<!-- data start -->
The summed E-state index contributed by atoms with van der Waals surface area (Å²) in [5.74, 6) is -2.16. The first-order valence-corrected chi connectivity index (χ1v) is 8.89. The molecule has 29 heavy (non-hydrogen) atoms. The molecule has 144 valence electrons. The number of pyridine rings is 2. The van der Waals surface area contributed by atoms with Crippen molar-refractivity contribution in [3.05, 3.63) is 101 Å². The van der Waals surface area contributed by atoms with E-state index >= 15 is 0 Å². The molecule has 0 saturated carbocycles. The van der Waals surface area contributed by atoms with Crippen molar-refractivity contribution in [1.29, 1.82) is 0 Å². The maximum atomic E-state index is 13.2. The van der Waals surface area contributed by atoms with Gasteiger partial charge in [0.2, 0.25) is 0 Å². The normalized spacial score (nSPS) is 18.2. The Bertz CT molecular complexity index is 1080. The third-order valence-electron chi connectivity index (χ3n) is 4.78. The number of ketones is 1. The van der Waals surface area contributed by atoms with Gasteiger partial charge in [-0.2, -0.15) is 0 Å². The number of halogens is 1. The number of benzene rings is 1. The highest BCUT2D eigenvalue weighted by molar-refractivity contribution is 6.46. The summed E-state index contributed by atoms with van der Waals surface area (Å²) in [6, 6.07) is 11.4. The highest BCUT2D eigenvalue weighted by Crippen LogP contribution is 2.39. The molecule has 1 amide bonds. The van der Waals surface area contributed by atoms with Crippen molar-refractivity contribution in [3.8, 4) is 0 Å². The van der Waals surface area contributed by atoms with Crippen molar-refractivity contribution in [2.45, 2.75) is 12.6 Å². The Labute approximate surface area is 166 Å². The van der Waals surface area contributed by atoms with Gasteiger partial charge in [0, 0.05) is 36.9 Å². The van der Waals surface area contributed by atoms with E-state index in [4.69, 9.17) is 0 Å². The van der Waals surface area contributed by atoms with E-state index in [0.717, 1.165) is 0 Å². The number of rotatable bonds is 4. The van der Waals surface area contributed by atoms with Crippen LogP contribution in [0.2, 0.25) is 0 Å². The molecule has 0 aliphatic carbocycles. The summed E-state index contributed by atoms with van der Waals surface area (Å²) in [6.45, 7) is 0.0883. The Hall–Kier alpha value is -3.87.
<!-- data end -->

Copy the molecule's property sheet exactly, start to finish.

The summed E-state index contributed by atoms with van der Waals surface area (Å²) in [5.74, 6) is -2.16. The first-order valence-corrected chi connectivity index (χ1v) is 8.89. The molecule has 29 heavy (non-hydrogen) atoms. The molecule has 144 valence electrons. The number of pyridine rings is 2. The van der Waals surface area contributed by atoms with Crippen molar-refractivity contribution in [3.05, 3.63) is 101 Å². The van der Waals surface area contributed by atoms with E-state index >= 15 is 0 Å². The molecule has 0 saturated carbocycles. The van der Waals surface area contributed by atoms with Crippen molar-refractivity contribution in [1.29, 1.82) is 0 Å². The maximum atomic E-state index is 13.2. The van der Waals surface area contributed by atoms with Gasteiger partial charge in [0.2, 0.25) is 0 Å². The normalized spacial score (nSPS) is 18.2. The Bertz CT molecular complexity index is 1080. The third-order valence-electron chi connectivity index (χ3n) is 4.78. The number of ketones is 1. The van der Waals surface area contributed by atoms with Gasteiger partial charge in [-0.2, -0.15) is 0 Å². The number of halogens is 1. The number of benzene rings is 1. The highest BCUT2D eigenvalue weighted by molar-refractivity contribution is 6.46. The summed E-state index contributed by atoms with van der Waals surface area (Å²) in [6, 6.07) is 11.4. The highest BCUT2D eigenvalue weighted by Crippen LogP contribution is 2.39. The molecule has 1 amide bonds. The van der Waals surface area contributed by atoms with Crippen molar-refractivity contribution in [3.8, 4) is 0 Å². The van der Waals surface area contributed by atoms with Crippen molar-refractivity contribution in [2.45, 2.75) is 12.6 Å². The Labute approximate surface area is 166 Å². The van der Waals surface area contributed by atoms with Gasteiger partial charge in [0, 0.05) is 36.9 Å². The van der Waals surface area contributed by atoms with E-state index in [4.69, 9.17) is 0 Å². The van der Waals surface area contributed by atoms with E-state index in [0.717, 1.165) is 0 Å². The number of rotatable bonds is 4. The van der Waals surface area contributed by atoms with Crippen LogP contribution in [0.2, 0.25) is 0 Å². The molecule has 0 aliphatic carbocycles. The summed E-state index contributed by atoms with van der Waals surface area (Å²) in [6.45, 7) is 0.0883. The Hall–Kier alpha value is -3.87.